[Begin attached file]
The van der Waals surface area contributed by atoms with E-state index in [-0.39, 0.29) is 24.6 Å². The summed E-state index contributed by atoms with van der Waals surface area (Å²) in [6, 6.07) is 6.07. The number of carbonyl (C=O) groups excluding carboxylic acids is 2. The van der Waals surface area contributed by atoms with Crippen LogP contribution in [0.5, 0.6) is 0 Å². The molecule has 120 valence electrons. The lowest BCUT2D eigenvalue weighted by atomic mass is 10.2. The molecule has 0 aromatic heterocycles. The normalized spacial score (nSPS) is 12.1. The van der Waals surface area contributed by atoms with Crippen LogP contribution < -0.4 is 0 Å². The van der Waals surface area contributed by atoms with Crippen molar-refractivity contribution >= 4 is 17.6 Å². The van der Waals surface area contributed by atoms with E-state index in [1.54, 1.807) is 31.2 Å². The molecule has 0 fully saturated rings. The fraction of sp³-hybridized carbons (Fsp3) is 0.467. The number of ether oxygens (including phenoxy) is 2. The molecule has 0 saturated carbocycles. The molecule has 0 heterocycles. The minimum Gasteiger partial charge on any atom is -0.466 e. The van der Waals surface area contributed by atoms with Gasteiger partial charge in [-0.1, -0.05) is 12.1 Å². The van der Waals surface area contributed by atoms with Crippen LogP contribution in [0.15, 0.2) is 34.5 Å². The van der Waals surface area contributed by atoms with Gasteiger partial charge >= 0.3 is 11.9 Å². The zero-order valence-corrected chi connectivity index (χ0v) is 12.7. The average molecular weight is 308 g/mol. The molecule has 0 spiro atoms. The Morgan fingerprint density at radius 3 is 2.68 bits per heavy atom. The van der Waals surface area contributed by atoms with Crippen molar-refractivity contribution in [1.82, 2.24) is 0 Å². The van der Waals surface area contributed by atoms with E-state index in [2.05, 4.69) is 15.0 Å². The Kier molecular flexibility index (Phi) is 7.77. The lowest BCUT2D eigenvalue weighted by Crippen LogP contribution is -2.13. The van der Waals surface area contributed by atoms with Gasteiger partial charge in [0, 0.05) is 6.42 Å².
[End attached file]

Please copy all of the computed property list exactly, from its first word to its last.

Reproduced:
The van der Waals surface area contributed by atoms with E-state index in [-0.39, 0.29) is 24.6 Å². The summed E-state index contributed by atoms with van der Waals surface area (Å²) in [6, 6.07) is 6.07. The number of carbonyl (C=O) groups excluding carboxylic acids is 2. The van der Waals surface area contributed by atoms with Crippen LogP contribution in [0.5, 0.6) is 0 Å². The molecule has 120 valence electrons. The lowest BCUT2D eigenvalue weighted by atomic mass is 10.2. The molecule has 0 aromatic heterocycles. The normalized spacial score (nSPS) is 12.1. The van der Waals surface area contributed by atoms with Crippen LogP contribution < -0.4 is 0 Å². The van der Waals surface area contributed by atoms with Crippen molar-refractivity contribution >= 4 is 17.6 Å². The van der Waals surface area contributed by atoms with E-state index in [1.54, 1.807) is 31.2 Å². The molecule has 0 fully saturated rings. The fraction of sp³-hybridized carbons (Fsp3) is 0.467. The number of ether oxygens (including phenoxy) is 2. The molecule has 0 saturated carbocycles. The molecule has 0 heterocycles. The minimum Gasteiger partial charge on any atom is -0.466 e. The van der Waals surface area contributed by atoms with Gasteiger partial charge in [-0.1, -0.05) is 12.1 Å². The van der Waals surface area contributed by atoms with Crippen LogP contribution in [0.15, 0.2) is 34.5 Å². The van der Waals surface area contributed by atoms with Gasteiger partial charge >= 0.3 is 11.9 Å². The zero-order valence-corrected chi connectivity index (χ0v) is 12.7. The average molecular weight is 308 g/mol. The molecule has 0 spiro atoms. The Morgan fingerprint density at radius 3 is 2.68 bits per heavy atom. The van der Waals surface area contributed by atoms with Crippen molar-refractivity contribution in [1.82, 2.24) is 0 Å². The van der Waals surface area contributed by atoms with E-state index in [2.05, 4.69) is 15.0 Å². The Kier molecular flexibility index (Phi) is 7.77. The lowest BCUT2D eigenvalue weighted by Crippen LogP contribution is -2.13. The van der Waals surface area contributed by atoms with Gasteiger partial charge in [0, 0.05) is 6.42 Å².